Targaxan contains the active substance rifaximin. Targaxan is an antibiotic that destroys bacteria, which can cause a disease called hepatic encephalopathy (symptoms include agitation, confusion, muscle problems, difficulty in speaking and in some cases coma).
Targaxan is used in adults with liver disease to reduce the recurrence of episodes of overt hepatic encephalopathy.
Targaxan can either be used alone or more commonly together with medicines containing lactulose (a laxative).
What is it used for?
- Targaxan contains the active substance rifaximin. Targaxan is an antibiotic that destroys bacteria, which can cause a disease called hepatic encephalopathy (symptoms include agitation, confusion, muscle problems, difficulty in speaking and in some cases coma).
- Targaxan is used in adults with liver disease to reduce the recurrence of episodes of overt hepatic encephalopathy.
- Targaxan can either be used alone or more commonly together with medicines containing lactulose (a laxative).
What you need to know before you take Targaxan
Do not take Targaxan: if you are allergic to
- similar types of antibiotics (such as rifampicin or rifabutin)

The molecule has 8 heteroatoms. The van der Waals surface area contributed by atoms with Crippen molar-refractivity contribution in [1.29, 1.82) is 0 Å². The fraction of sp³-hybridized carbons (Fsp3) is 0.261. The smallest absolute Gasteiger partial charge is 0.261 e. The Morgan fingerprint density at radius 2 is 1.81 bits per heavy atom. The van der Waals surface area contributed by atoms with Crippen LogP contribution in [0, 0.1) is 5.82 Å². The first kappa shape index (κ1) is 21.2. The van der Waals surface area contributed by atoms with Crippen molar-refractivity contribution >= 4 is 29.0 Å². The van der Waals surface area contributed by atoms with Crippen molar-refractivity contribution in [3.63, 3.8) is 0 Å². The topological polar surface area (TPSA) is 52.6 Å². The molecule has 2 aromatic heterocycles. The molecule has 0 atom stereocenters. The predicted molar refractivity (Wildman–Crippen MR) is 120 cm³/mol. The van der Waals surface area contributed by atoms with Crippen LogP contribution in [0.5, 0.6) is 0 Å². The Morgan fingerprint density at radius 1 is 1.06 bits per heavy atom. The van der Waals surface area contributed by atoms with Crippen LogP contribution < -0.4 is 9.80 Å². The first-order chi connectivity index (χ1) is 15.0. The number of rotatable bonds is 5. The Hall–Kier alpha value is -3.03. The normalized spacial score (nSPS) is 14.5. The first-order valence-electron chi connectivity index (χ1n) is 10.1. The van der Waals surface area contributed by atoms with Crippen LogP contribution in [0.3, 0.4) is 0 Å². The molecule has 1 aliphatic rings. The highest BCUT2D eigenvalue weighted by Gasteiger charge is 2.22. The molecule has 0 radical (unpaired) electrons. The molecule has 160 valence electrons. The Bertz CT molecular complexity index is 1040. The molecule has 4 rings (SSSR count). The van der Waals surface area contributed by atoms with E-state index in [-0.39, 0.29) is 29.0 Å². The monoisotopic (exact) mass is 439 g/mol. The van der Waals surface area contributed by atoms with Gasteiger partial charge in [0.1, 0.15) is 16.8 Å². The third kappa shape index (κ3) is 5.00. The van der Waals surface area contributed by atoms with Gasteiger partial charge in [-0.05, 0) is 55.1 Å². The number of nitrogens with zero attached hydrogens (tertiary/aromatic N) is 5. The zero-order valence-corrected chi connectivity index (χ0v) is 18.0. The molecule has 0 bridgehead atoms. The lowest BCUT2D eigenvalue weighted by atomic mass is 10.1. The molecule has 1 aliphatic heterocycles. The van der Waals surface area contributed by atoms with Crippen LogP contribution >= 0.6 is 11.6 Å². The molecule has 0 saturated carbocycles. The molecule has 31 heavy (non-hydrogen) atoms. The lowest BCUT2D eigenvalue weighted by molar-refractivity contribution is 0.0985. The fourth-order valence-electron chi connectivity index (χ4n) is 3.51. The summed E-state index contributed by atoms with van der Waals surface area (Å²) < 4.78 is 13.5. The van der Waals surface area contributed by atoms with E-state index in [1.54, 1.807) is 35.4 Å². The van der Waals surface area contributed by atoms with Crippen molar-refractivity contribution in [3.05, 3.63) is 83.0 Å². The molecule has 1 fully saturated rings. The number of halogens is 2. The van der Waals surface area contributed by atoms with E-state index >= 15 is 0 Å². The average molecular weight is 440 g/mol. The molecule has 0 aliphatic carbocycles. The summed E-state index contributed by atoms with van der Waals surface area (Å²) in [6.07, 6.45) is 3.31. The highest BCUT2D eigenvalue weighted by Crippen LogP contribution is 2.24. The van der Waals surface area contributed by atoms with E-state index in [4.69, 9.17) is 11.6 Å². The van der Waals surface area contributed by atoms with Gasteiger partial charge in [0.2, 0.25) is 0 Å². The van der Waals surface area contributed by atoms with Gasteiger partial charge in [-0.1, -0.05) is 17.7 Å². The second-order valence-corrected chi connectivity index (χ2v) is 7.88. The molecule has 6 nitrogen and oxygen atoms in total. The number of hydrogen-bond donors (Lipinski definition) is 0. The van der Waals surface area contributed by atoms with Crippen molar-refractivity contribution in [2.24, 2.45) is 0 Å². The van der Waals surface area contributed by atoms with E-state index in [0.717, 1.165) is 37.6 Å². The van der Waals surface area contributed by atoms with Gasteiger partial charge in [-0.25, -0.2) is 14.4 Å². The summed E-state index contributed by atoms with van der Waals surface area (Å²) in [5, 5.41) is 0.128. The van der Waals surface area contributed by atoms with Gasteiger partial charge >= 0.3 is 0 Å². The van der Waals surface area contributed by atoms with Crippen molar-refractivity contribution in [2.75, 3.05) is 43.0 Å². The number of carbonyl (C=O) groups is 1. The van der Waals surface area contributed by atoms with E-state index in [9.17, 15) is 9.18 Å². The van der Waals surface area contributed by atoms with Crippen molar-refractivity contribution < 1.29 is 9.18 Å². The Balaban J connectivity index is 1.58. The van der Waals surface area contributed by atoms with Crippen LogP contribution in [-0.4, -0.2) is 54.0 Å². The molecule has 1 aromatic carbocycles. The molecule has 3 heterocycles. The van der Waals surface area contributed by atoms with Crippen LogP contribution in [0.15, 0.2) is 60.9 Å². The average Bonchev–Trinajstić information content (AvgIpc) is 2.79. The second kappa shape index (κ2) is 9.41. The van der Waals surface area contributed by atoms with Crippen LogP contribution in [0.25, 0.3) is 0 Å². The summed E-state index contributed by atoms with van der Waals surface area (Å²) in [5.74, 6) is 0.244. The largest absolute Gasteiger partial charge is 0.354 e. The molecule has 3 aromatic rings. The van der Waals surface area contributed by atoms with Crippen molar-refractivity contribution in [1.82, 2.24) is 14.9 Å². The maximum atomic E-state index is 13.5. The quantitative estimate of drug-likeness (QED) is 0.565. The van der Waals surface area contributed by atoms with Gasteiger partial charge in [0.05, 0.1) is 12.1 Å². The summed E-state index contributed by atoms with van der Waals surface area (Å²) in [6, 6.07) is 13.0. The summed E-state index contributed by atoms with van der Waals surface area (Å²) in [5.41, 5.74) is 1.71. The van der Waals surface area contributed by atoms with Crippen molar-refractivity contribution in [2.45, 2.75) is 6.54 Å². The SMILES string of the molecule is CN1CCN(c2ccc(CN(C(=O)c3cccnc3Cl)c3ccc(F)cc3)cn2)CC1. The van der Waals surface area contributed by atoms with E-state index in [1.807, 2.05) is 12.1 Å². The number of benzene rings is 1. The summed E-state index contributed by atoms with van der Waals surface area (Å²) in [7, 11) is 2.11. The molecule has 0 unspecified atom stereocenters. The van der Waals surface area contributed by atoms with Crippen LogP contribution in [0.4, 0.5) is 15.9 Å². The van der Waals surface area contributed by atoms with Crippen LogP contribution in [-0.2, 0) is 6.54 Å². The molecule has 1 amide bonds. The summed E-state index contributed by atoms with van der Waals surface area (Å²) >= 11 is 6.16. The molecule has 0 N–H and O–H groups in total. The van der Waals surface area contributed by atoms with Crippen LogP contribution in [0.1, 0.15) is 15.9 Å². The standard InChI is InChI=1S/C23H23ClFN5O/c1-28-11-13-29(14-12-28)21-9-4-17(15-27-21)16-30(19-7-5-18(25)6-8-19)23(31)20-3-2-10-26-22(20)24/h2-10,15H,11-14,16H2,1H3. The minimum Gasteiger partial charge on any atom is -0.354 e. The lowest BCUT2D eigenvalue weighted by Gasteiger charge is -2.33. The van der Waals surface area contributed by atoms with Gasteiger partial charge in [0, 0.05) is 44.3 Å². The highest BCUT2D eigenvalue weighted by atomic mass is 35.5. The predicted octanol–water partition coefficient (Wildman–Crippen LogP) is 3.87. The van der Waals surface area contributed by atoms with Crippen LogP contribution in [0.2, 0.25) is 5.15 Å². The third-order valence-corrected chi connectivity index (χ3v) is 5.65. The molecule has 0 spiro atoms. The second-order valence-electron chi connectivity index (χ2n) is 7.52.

- any of the other ingredients of this medicine
- if you have a blockage in your intestine
Warnings and precautions
Talk to your doctor or pharmacist before taking Targaxan.
- While you are taking Targaxan your urine may turn a reddish colour. This is quite normal.
- Treatment with any antibiotic including rifaximin may cause severe diarrhoea. This can happen several months after you have finished taking the medicine. If you have severe diarrhoea during or after using Targaxan you should stop taking Targaxan and contact your doctor immediately.
- If your liver problems are severe your doctor will need to observe you carefully.
Children and adolescents
Targaxan is not recommended for children and adolescents aged under 18 years. This medicine has not been studied in children and adolescents.
Other medicines and Targaxan
Tell your doctor or pharmacist if you are taking, have recently taken or might take any other medicines.
Please tell your doctor if you are taking any of the following medicines:
- antibiotics (medicines to treat infections)
- warfarin (medicine to prevent blood clotting)
- antiepileptics (medicines for the treatment of epilepsy)
- antiarrhythmics (medicines to treat abnormal heart beat)
- ciclosporin (immunosuppressor)
- oral contraceptives
Pregnancy and breast-feeding
- If you are pregnant or breast-feeding, think you may be pregnant or are planning to have a baby, ask your doctor or pharmacist for advice before taking any medicine.
- It is not known if Targaxan can harm your unborn baby. Targaxan is therefore not to be used if you are pregnant.
- It is not known if rifaximin may be passed to your baby in breast milk. Targaxan is therefore not to be used if you are breast-feeding.
Driving and using machines
- Targaxan does not normally affect the ability to drive and use machines, but may cause dizziness in some patients. If you feel dizzy you should not drive or operate machinery.
How to take Targaxan